Once we were settled in our room, I was told to “not worry too much about nursing” in the first 24 hours because the baby and I were sleepy. “Excellent!!”, I thought, and I took this very literally. I requested that our daughter go to the nursery so I could sleep, and think I breastfed her maybe 2 or 3 times within that first 24 hours. One lactation consultant told us we were “pros” after watching a video my husband took of the process because the LC wasn’t available when we were actually nursing. Things seemed brighter. Even though I had an epidural, we were breastfeeding professionals and so there was still a chance I could be in the Perfect and Natural Mommy Club.
Unfortunately, too much time passed before our daughter produced a wet diaper, and we were told to give her formula. Formula!!!! The nurse brought in a 2-ounce bottle of Similac and I burst into shaky uncontrollable tears!! “This is my fault!!”, I said to my husband, “I shouldn’t have slept!! I should have nursed her! I have #*$$ed this up!! And now she has to have formula and she won’t be interested in the breast!”. Everything fell apart in my mind. And I was to blame. I had selfishly slept, and now, I was back on that runaway train away from the club, and heading directly to Poor Parenting Incorporated.
My levelheaded husband assured me that our daughter would still be interested in the breast, and that a little formula would be OK, and that I hadn’t done anything wrong. He fed her the formula. And more formula. And more formula. Because despite more nursing sessions, the wet diaper had yet to appear. The hours dragged on and we had to stay in the hospital an extra day.
By this time, I could feel the anxiety oozing into my core. Little did I know, this was the beginning of an early post-partum depression. I was terrified of our baby. I was afraid to dress her because she was so tiny and thin and I might rip her arm out of its socket, and I was afraid to hold her naked because my hands were so sweaty I thought she’d slip out of them. I felt that I had already really messed up as a mom, and that she did not like me. When we arrived home, my husband had a greeting card waiting for me, “from our daughter”, telling me I was the best mommy ever. I started shaking with tears of shame and felt that not only was I the worst mommy ever, but my daughter would be better off without me. And then I heard my daughter’s wails . . . I tried to nurse her but she was up for most of the night. I trembled in fear while changing her diaper at 3 AM while my husband slept. I remember saying, “okay okay okay okay okay okay” in a shaky voice, taking a breath, and repeating. Every minute seemed to last an hour. She was getting a tiny fraction of the 14-18 hours of sleep a newborn needs. The next morning she was yellow. Our doula was scheduled to come over and help me with breastfeeding. When she rang the doorbell a wave of relief washed over me. “Now everything will be OK! She is going to teach me to nurse!”, I thought. When I realized each nursing session would take over an hour, I wanted to run away. Especially because she was never satisfied after each one, and I felt worse and worse after each one. “What on earth are we doing?” I wondered . . . and wanted to wake up from this terrible dream.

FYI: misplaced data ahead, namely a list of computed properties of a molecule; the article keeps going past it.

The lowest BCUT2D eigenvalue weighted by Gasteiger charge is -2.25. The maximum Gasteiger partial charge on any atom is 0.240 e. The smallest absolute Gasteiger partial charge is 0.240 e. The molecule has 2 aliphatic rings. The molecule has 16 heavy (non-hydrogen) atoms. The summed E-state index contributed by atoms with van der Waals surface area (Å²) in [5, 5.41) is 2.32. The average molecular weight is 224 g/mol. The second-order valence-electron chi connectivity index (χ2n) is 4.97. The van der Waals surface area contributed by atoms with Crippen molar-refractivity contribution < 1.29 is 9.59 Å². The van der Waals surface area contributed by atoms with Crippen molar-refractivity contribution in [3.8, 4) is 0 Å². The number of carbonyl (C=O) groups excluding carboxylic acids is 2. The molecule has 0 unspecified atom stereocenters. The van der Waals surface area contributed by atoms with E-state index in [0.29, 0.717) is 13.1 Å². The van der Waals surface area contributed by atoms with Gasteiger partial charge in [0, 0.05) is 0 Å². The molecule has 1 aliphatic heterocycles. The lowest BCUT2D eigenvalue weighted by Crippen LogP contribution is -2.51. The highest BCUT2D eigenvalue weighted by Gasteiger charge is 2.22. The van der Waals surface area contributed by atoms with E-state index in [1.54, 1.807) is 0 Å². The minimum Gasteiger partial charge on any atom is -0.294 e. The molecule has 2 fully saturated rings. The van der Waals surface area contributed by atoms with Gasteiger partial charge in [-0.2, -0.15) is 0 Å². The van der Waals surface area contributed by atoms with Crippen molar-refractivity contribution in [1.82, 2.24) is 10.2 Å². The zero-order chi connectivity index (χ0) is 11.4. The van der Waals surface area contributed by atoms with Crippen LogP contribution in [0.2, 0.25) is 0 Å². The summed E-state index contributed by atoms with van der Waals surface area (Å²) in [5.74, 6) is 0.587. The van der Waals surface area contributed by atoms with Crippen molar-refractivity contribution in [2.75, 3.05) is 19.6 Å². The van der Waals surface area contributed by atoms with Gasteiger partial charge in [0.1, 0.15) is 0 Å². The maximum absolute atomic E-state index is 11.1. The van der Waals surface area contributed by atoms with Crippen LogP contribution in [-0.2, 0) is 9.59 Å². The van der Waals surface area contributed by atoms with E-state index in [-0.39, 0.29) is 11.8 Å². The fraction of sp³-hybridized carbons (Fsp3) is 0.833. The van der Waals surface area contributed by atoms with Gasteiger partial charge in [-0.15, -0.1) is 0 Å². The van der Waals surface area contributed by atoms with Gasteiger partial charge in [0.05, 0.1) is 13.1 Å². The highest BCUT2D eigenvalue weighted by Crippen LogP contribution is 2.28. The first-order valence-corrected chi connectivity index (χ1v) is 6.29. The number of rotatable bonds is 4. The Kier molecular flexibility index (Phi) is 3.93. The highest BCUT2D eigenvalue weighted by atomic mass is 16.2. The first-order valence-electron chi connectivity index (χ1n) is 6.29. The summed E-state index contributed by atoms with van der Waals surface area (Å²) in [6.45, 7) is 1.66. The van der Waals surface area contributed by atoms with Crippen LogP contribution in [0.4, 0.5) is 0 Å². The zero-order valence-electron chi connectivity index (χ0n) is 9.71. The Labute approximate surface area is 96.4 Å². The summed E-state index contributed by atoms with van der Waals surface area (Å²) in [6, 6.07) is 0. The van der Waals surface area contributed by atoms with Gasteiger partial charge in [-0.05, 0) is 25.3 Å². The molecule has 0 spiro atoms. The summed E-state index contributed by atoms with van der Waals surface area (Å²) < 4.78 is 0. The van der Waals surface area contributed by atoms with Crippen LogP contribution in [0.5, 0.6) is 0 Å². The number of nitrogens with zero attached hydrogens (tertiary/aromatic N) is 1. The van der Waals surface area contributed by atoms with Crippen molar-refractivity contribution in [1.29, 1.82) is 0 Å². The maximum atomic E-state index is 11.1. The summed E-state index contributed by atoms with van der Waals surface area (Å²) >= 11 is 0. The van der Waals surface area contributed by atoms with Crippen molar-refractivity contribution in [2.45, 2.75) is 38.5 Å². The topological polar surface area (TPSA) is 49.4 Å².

The first week was the worst week of my life. Our daughter had jaundice, so we needed to take her to pediatrician everyday to get her bilirubin levels checked. I was advised to nurse, then pump, then feed her a bottle of formula. I was always freezing and sweating, and between sterilizing everything, setting up the pump, learning how to use it, the sitz baths, and all the feeding steps there was no time to sleep or eat. I would cram a power bar down my throat after stuffing everything into the cab to get to the pediatrician. My friend who “loved both her birth experiences” texted me to “relax because stress wasn’t good for breastfeeding”. I’m sorry, how do you relax when your baby’s jaundice is getting worse everyday, with the constant threat of her being taken away to go under the light in the hospital, and this is all because your body isn’t working? After two sleepless nights because our daughter was never full, we hired a night nurse. This helped tremendously, but I still hated everything about breastfeeding. I would dread the feeding time. Breastfeeding would take an hour minimum, and my daughter would either fall asleep or arch her back uncomfortably. Her latch was weak. I would feel self-hatred for not being able to do this, and frustration with my daughter, and then more self-hatred for feeling frustrated with a 5 day old baby. I felt so much pressure walking into the pediatrician office each day, and learning that still, her bill levels were too high. I was failing, and my daughter was struggling. I was horrible at being a mother. Our pediatrician was beyond kind and encouraging . . . all this pressure was coming from me. Finally, a week after she was born, her bili levels were normal. We got through the first week, but barely.